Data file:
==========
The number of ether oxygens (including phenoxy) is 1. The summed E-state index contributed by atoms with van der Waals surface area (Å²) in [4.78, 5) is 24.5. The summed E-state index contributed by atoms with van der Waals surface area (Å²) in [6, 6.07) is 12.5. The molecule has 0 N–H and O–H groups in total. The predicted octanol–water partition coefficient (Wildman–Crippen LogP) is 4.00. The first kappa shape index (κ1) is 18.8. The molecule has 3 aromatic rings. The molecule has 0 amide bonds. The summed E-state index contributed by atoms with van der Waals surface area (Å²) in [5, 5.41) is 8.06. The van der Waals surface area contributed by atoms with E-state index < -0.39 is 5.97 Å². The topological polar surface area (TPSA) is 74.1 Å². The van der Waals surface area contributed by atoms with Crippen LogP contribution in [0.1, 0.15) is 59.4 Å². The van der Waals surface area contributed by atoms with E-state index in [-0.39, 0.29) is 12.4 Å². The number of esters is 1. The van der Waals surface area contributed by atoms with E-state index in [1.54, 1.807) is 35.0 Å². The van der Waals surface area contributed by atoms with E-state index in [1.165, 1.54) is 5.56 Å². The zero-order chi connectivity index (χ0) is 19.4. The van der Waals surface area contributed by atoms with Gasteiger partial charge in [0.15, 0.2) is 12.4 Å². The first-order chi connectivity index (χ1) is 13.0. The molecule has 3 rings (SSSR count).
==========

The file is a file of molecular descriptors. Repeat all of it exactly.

The number of ether oxygens (including phenoxy) is 1. The summed E-state index contributed by atoms with van der Waals surface area (Å²) in [4.78, 5) is 24.5. The summed E-state index contributed by atoms with van der Waals surface area (Å²) in [6, 6.07) is 12.5. The molecule has 0 N–H and O–H groups in total. The predicted octanol–water partition coefficient (Wildman–Crippen LogP) is 4.00. The first kappa shape index (κ1) is 18.8. The molecule has 3 aromatic rings. The molecule has 0 amide bonds. The summed E-state index contributed by atoms with van der Waals surface area (Å²) in [5, 5.41) is 8.06. The van der Waals surface area contributed by atoms with E-state index < -0.39 is 5.97 Å². The topological polar surface area (TPSA) is 74.1 Å². The van der Waals surface area contributed by atoms with Crippen LogP contribution in [0.1, 0.15) is 59.4 Å². The van der Waals surface area contributed by atoms with E-state index in [-0.39, 0.29) is 12.4 Å². The number of esters is 1. The van der Waals surface area contributed by atoms with E-state index in [1.54, 1.807) is 35.0 Å². The van der Waals surface area contributed by atoms with E-state index in [1.165, 1.54) is 5.56 Å². The zero-order chi connectivity index (χ0) is 19.4. The van der Waals surface area contributed by atoms with Gasteiger partial charge in [0.15, 0.2) is 12.4 Å². The first-order chi connectivity index (χ1) is 13.0. The molecule has 3 rings (SSSR count).